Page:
The Wayfinding system that Pacific Islanders used as a basis for their navigation, using only cues found in the environment, may seem irrelevant in today’s world of GPS, but natural navigation still holds surprising lessons.
On 1 May 1976, a large crowd gathered at Honolua Bay on Maui’s northwestern shore to see the newly built Hokule’a – a handsome replica of the voyaging canoes from days gone by.
The air was heavy with anticipation. After close to a decade of careful planning, the Polynesian Voyaging Society (PVS) was about to launch Hokule’a on her first long voyage. There was a sense of nervous excitement. The crew was to forgo modern navigational instruments and, instead, rely on the traditional wayfinding techniques of their forefathers to guide them to Tahiti, some 2,400 miles (3,862km) away. Could they pull it off?
Wayfinding – the art of navigating using the wind, stars, ocean swells, and other environmental cues – was how sailors from the Marquesas Islands first discovered Hawaii more than 1,500 years ago. Over time, however, wayfinding all but vanished throughout the Pacific, in large part because colonial powers banned canoe travel, or forced compasses, and other navigational tools, onto their subjects. By the time the Hokule’a was seaworthy, it had been over 600 years since Hawaiians regularly practiced Wayfinding.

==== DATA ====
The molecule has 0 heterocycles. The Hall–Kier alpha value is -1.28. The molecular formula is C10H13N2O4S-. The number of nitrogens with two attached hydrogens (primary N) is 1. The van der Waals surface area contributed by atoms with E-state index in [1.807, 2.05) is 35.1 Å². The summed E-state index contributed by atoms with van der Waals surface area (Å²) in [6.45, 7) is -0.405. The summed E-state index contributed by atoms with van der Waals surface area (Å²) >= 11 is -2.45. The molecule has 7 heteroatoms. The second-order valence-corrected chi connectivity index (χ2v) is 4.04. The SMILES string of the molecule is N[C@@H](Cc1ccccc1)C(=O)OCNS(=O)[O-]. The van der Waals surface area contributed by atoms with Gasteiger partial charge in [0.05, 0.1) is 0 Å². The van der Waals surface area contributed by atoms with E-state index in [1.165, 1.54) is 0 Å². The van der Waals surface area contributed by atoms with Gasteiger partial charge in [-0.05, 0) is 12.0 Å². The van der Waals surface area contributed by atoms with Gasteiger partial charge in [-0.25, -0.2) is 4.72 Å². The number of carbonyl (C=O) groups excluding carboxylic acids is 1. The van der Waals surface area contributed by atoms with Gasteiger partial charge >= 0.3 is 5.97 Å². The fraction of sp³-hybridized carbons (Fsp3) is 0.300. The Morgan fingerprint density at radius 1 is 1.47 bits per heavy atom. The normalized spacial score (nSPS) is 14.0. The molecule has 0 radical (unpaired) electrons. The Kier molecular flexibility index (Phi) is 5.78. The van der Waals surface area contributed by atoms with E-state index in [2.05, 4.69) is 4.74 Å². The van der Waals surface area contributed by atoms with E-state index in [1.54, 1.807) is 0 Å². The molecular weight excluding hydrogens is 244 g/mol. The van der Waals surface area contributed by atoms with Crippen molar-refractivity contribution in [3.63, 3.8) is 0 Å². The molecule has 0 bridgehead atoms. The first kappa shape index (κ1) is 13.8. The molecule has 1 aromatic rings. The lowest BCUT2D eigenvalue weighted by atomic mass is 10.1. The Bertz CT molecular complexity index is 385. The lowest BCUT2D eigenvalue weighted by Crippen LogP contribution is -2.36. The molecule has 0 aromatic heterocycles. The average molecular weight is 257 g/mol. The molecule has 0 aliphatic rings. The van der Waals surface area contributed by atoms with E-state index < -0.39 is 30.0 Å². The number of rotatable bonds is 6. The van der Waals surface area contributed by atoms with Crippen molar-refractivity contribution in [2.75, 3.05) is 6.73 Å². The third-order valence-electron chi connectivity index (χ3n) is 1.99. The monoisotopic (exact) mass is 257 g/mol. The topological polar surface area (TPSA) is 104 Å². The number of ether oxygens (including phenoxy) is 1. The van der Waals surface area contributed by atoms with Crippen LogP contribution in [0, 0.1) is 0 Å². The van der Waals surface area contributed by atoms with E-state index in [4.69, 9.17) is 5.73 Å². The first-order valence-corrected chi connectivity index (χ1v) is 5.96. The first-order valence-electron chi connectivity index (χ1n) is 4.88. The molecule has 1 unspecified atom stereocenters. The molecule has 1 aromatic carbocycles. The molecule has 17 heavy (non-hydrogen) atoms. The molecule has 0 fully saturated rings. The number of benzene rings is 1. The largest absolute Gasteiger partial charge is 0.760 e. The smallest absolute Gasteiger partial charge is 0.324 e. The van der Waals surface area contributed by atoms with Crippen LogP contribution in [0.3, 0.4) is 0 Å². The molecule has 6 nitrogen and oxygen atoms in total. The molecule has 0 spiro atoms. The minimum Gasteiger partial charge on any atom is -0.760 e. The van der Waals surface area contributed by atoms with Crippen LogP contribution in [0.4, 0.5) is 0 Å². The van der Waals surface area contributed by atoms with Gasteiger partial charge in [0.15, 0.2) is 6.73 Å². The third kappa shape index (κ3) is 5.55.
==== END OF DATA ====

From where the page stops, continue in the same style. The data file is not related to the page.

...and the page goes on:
The 1976 voyage, thankfully, had a linchpin in the form of Mau Piailug, a master navigator from the Micronesian island of Satawal, one of the few places in the Pacific where Wayfinding remained preserved. The PVS had persuaded Piailug to lead the Hokule’a to Tahiti and, despite never having sailed those waters before, he successfully guided the canoe to its destination in 34 days – a feat that sparked a resurgence in traditional voyaging and Wayfinding across the Pacific. I reported this achievement in a blog some time ago.
Since that epic voyage in 1976, Wayfinding skills have helped to restore a sense of pride in Pacific Island culture and heritage but, beyond that, Wayfinding holds surprising relevance for the rest of us land-lubbing urbanites, even if we have no intention of crossing vast oceans in a canoe.
“We’re always so grateful to Papa Mau for sharing his knowledge to recover this skill,” says Ka’iulani Murphy, a lead navigator at PVS, who currently teaches voyaging at the University of Hawaii at Manoa.
Today, there are numerous organisations throughout the Pacific dedicated to the art of canoe making, open ocean voyaging, and Wayfinding. “It’s about making sure that the knowledge that we’ve gained over the years from Mau, and all the other voyagers, is going to carry on to the next generations,” says Junior Coleman, who is in charge of sailing and seamanship at one such society, called 500 Sails, which is based in Saipan.
Wayfinding is how humans have found their way for most of our existence. It’s what enabled the Aboriginals, Arab nomads, and Inuits to journey across monotonous yet shifting landscapes of land, desert, and ice. But it was the sailors of the South Sea – those from Micronesia, Melanesia, and Polynesia – whose voyages were most impressive in terms of distance. Despite being spread across a bewilderingly vast ocean, three times the size of Europe, Pacific Islanders regularly journeyed in their canoes to fish, trade, and discover new lands.